2006-04-06 / Editorial

An island landmark that will be missed

Next week the center three spans of the old Jamestown Bridge will tumble into the West Passage of Narragansett Bay - if all goes as planned. It will be an inglorious ending for a structure that had much to do with changing the nature of Conanicut Island.

The bridge was criticized even before it was built. The span was proposed to replace the ferry service from Saunderstown to Jamestown. In the early 1930s the idea for such a bridge was called "Jamestown's Folly" and later become known simply as the "Bridge to Nowhere."

Of course, we are all familier with the story that follows. The bridge was built. You could drive to Jamestown, but still had to take the ferry from Jamestown to Newport. Then the Newport bridge was built, and the ferries became part of our island lore.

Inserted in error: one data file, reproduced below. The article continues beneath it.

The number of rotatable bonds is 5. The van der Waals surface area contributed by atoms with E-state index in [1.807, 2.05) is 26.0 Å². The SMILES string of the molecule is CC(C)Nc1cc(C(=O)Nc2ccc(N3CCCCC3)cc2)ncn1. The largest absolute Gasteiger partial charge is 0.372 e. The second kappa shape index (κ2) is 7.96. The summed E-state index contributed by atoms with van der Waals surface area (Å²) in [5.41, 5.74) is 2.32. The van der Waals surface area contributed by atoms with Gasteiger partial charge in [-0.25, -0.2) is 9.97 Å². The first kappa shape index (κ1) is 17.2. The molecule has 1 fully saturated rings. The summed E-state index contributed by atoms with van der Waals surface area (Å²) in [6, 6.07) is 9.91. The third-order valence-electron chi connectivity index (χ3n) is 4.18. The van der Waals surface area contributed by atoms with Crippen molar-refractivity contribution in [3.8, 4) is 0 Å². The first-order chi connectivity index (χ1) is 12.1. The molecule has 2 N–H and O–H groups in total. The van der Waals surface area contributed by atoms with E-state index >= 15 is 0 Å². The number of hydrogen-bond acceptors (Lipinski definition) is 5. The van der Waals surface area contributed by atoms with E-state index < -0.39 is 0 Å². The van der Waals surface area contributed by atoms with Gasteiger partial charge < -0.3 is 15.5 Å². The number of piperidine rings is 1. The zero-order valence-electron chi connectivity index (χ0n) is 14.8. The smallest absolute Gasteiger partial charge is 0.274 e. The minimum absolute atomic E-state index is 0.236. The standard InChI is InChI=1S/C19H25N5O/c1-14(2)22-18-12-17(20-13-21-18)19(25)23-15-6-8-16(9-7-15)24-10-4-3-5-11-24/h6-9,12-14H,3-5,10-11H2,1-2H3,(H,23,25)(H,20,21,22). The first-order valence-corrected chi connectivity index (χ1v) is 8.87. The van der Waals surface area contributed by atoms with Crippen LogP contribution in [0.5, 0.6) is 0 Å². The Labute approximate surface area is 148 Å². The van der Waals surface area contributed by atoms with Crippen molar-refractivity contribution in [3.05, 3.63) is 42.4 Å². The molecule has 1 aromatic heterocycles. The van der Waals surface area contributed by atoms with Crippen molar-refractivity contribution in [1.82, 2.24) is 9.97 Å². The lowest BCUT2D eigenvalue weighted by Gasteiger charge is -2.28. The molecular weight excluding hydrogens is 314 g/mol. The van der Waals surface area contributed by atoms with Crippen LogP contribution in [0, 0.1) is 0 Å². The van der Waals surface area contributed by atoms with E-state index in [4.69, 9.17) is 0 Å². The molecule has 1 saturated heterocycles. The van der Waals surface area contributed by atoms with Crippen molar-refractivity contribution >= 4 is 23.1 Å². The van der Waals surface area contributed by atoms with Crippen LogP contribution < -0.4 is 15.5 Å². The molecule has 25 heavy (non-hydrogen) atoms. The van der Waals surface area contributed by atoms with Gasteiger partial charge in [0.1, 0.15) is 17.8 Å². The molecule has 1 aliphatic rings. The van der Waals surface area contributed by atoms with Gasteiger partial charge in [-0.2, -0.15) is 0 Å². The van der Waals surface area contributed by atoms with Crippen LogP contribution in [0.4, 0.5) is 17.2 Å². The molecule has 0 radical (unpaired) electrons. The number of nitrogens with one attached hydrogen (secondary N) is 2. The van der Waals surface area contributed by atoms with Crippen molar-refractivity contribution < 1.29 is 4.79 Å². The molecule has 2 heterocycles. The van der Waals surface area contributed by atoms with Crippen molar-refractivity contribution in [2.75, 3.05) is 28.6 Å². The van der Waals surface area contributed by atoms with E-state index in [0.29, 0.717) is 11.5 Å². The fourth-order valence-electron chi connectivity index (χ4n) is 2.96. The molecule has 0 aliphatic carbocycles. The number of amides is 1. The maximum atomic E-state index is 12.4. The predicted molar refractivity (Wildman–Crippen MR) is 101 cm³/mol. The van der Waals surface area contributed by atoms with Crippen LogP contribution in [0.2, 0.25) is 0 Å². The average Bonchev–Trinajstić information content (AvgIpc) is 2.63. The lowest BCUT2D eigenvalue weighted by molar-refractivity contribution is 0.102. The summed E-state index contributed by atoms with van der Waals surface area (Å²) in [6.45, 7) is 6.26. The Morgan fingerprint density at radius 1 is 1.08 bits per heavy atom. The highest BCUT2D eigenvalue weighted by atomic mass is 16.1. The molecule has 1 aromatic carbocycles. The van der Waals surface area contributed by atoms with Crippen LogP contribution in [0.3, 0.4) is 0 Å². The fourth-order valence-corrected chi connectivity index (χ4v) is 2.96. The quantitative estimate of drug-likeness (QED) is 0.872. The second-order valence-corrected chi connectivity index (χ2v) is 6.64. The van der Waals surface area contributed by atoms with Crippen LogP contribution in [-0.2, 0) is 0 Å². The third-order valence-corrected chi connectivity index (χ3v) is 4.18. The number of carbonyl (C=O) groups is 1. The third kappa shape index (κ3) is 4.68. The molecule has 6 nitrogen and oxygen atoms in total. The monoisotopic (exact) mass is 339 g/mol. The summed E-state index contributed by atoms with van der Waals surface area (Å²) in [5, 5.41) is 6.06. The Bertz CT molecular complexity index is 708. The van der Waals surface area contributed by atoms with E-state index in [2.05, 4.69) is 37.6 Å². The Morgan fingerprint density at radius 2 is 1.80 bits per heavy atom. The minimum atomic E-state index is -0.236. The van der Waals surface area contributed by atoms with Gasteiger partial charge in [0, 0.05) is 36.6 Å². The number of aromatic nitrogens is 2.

The old Jamestown Bridge was much maligned over the years because people were afraid to cross it. Open grates at the top allowed motorists to see the bay below them. The bridge was narrow and tended to sway, which left you with the certain feeling that the structure was not all that stable. Finally, there were the reports that the bridge had outlived its usefulness and in the words of some was "falling down."

The new Jamestown Bridge was opened in the early 1990s and a new four-lane highway was constructed across the island. Jamestown was now a great place to live for those who worked in Providence. Again the island became a popular location for summer homes, just like it had been 100 years earlier.

It has been more than a decade since the old Jamestown Bridge was retired from service. There were many debates about what to do with the old structure, but in the end, an artificial reef for fish will be its final mission. We'll be sorry to see the old landmark disappear from view.

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